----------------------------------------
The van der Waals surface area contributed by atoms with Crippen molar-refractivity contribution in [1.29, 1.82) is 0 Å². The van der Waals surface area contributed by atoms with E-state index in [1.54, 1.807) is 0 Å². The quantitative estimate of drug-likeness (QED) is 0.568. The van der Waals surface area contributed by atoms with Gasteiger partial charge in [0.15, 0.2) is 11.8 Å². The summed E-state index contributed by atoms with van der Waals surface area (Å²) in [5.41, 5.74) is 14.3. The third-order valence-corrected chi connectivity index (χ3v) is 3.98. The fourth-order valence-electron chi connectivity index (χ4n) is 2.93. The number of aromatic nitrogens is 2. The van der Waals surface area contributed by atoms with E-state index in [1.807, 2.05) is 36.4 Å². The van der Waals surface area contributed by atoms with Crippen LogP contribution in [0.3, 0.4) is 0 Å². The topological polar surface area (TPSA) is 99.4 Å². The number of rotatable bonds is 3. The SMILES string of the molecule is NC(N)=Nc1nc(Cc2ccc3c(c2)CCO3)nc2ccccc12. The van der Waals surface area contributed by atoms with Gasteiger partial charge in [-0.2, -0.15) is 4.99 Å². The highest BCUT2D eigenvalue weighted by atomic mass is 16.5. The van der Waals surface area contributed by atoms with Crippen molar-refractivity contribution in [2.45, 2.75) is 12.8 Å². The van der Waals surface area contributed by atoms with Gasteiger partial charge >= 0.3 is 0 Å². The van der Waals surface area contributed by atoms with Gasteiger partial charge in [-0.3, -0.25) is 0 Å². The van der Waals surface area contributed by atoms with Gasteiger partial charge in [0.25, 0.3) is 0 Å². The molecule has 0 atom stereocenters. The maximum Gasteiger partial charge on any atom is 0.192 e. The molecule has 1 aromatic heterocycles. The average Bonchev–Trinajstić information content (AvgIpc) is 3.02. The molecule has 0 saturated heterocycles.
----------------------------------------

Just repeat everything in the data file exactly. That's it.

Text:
The van der Waals surface area contributed by atoms with Crippen molar-refractivity contribution in [1.29, 1.82) is 0 Å². The van der Waals surface area contributed by atoms with E-state index in [1.54, 1.807) is 0 Å². The quantitative estimate of drug-likeness (QED) is 0.568. The van der Waals surface area contributed by atoms with Gasteiger partial charge in [0.15, 0.2) is 11.8 Å². The summed E-state index contributed by atoms with van der Waals surface area (Å²) in [5.41, 5.74) is 14.3. The third-order valence-corrected chi connectivity index (χ3v) is 3.98. The fourth-order valence-electron chi connectivity index (χ4n) is 2.93. The number of aromatic nitrogens is 2. The van der Waals surface area contributed by atoms with E-state index in [1.807, 2.05) is 36.4 Å². The van der Waals surface area contributed by atoms with Crippen LogP contribution in [0.3, 0.4) is 0 Å². The topological polar surface area (TPSA) is 99.4 Å². The number of rotatable bonds is 3. The SMILES string of the molecule is NC(N)=Nc1nc(Cc2ccc3c(c2)CCO3)nc2ccccc12. The van der Waals surface area contributed by atoms with Gasteiger partial charge in [-0.2, -0.15) is 4.99 Å². The highest BCUT2D eigenvalue weighted by atomic mass is 16.5. The van der Waals surface area contributed by atoms with Crippen molar-refractivity contribution in [2.45, 2.75) is 12.8 Å². The van der Waals surface area contributed by atoms with Gasteiger partial charge >= 0.3 is 0 Å². The van der Waals surface area contributed by atoms with Gasteiger partial charge in [-0.3, -0.25) is 0 Å². The van der Waals surface area contributed by atoms with Gasteiger partial charge in [0.25, 0.3) is 0 Å². The molecule has 0 atom stereocenters. The maximum Gasteiger partial charge on any atom is 0.192 e. The molecule has 1 aromatic heterocycles. The average Bonchev–Trinajstić information content (AvgIpc) is 3.02. The molecule has 0 saturated heterocycles.